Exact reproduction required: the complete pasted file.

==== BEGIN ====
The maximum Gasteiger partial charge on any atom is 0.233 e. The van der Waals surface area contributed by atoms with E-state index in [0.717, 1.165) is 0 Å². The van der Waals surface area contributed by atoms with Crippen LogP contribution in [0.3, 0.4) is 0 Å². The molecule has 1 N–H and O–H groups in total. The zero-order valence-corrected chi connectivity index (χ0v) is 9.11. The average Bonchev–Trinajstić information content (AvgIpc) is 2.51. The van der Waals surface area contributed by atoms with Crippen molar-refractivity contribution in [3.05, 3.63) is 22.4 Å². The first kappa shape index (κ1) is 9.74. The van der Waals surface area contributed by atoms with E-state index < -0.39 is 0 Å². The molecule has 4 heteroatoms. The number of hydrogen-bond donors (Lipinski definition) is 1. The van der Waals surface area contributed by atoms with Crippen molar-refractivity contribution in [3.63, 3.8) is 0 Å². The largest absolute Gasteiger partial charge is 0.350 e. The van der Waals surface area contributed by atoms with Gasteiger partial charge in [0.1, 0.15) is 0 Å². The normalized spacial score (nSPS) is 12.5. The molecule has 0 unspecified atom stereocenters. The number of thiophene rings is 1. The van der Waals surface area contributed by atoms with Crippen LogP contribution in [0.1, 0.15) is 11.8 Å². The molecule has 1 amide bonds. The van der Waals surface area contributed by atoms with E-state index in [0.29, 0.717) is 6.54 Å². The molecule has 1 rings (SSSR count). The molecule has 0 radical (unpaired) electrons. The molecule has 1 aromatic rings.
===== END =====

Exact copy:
The maximum Gasteiger partial charge on any atom is 0.233 e. The van der Waals surface area contributed by atoms with E-state index in [0.717, 1.165) is 0 Å². The van der Waals surface area contributed by atoms with Crippen LogP contribution in [0.3, 0.4) is 0 Å². The molecule has 1 N–H and O–H groups in total. The zero-order valence-corrected chi connectivity index (χ0v) is 9.11. The average Bonchev–Trinajstić information content (AvgIpc) is 2.51. The van der Waals surface area contributed by atoms with Crippen molar-refractivity contribution in [3.05, 3.63) is 22.4 Å². The first kappa shape index (κ1) is 9.74. The van der Waals surface area contributed by atoms with E-state index < -0.39 is 0 Å². The molecule has 4 heteroatoms. The number of hydrogen-bond donors (Lipinski definition) is 1. The van der Waals surface area contributed by atoms with Crippen molar-refractivity contribution in [3.63, 3.8) is 0 Å². The largest absolute Gasteiger partial charge is 0.350 e. The van der Waals surface area contributed by atoms with Gasteiger partial charge in [0.1, 0.15) is 0 Å². The normalized spacial score (nSPS) is 12.5. The molecule has 0 unspecified atom stereocenters. The number of thiophene rings is 1. The van der Waals surface area contributed by atoms with Crippen LogP contribution in [0.1, 0.15) is 11.8 Å². The molecule has 1 amide bonds. The van der Waals surface area contributed by atoms with E-state index in [0.29, 0.717) is 6.54 Å². The molecule has 1 rings (SSSR count). The molecule has 0 radical (unpaired) electrons. The molecule has 1 aromatic rings.